IF 1 + 1 == 3 - 1 THEN ...

In this case, pilight will compare the outcome of both formulas (which is 2) with each other for further parsing. We can also tell pilight to compare the same formula but now with strings:


IF '1 + 1' == '3 - 1' THEN ...

The same formula parsed with two strings will now fail because both strings are not equal anymore.

It is important to understand how to enforce string parsing when working with functions. The following example with give a syntax error, because the DATE_ADD function only expects two arguments delimited by a comma when the first argument is a datetime device. However, pilight sees the +1 and HOUR as two separate string that normally should be delimited by a comma. Would be add that comma, we would still call the DATE_ADD function with the wrong parameter count.

IF DATE_ADD(datetime, +1 HOUR) == ...

The rule above should be written like this instead so the +1 and HOUR are parsed like +1 HOUR.

IF DATE_ADD(datetime, '+1 HOUR') == ...

Another issue arises when strings and device values or functions need to be combined like in this example:

IF ... THEN label DEVICE alarm TO the alarm was trigger at DATE_FORMAT(datetime, %Y-%m-%d)

This rule will trigger a syntax error because the TO argument only expects one string, but five strings and a function were given. To make this into one string we need to use quotes and the concatenate . operator:

IF ... THEN label DEVICE alarm TO 'the alarm was trigger at' . DATE_FORMAT(datetime, %Y-%m-%d)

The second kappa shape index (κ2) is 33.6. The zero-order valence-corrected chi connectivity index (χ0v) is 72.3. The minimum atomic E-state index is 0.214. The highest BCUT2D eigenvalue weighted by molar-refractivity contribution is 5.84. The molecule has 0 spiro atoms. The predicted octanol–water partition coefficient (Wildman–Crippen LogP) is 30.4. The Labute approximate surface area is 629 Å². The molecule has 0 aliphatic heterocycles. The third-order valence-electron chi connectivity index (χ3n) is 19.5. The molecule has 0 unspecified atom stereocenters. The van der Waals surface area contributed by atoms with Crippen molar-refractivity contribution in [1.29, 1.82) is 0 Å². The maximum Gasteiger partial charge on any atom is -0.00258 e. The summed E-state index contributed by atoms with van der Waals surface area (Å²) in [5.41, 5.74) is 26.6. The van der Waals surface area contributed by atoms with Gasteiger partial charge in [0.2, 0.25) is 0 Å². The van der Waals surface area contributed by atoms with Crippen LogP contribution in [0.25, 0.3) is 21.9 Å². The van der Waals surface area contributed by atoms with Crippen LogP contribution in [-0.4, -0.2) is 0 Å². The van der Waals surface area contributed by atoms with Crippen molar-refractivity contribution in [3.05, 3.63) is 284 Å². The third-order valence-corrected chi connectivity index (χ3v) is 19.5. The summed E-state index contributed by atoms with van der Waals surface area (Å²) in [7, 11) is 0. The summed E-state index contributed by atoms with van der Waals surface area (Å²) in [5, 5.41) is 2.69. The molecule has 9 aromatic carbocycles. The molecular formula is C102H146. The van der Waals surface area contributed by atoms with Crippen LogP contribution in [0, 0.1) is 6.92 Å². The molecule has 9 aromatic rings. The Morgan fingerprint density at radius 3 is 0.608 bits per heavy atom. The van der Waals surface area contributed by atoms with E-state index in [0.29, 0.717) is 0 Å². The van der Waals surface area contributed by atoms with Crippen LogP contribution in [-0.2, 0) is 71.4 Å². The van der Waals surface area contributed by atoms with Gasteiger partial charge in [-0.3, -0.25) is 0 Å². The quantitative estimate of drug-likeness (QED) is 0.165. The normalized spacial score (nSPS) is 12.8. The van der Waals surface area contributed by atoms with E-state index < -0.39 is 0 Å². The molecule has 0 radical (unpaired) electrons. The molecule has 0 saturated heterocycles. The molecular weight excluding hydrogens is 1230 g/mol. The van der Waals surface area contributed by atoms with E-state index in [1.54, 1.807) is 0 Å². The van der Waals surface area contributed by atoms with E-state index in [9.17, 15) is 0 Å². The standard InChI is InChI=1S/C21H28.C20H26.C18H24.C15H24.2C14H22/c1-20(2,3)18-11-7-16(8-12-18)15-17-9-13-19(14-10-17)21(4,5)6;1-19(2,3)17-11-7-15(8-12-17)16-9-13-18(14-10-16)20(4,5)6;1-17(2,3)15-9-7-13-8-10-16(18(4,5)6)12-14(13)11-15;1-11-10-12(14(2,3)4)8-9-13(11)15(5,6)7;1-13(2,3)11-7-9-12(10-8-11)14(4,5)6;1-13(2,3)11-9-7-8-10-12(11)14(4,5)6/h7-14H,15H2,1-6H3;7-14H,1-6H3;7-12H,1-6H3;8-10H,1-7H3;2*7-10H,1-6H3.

Another scenario in which we want to explicitly cast a keyword into a string is given in this example:

IF ... THEN label DEVICE label TO on

The label device is parsed by pilight as the label action because it’s a reserved keyword. pilight does allow using label as a device name when casting it as a string like this:

IF ... THEN label DEVICE 'label' TO on

As shown above, keywords or operators can be parsed into strings so pilight will ignore their default meaning.


pilight rules are quite useless if we cannot work with live data. This live data comes from our devices in and around the house. So let us say we have a switch called switch and we use this configured device to create a rule like this:

IF switch.state IS on THEN ...

Depending on the actual state of the switch this rule will succeed or fail. Let us now use a dimmer device called dimmer.

IF dimmer.dimlevel > 10 THEN ...

Again, this rule will succeed or fail depending on the actual dimlevel of the configured dimmer device. These two examples can of course be combined:

IF switch.state IS on AND dimmer.dimlevel > 10 THEN ...

As you can also see, the fields (state or dimlevel) we can use depends on the device we are using inside our rules. A switch does not have a dimlevel field but a dimmer does have a state field.

New in version 8.0: rules based on received codes

Some devices are only used inside rules. Configuring them as explicit devices might sometimes feel a bit bloated. Therefor, pilight allows you to trigger rules based on received codes instead of device updates:

Deprecated since version 8.1.0.

IF archtech_switch.state IS on AND == 123456 AND arctech_switch.unit == 0 THEN ...

New in version 8.1.0.

IF archtech_switch.state == on AND == 123456 AND arctech_switch.unit == 0 THEN ...

In this case, an action will be triggered as soon as an archtech_switch code is received with a specific state, id, and unitcode. The arctech_switch doesn’t have to be configured as an explicit device for this rule to work.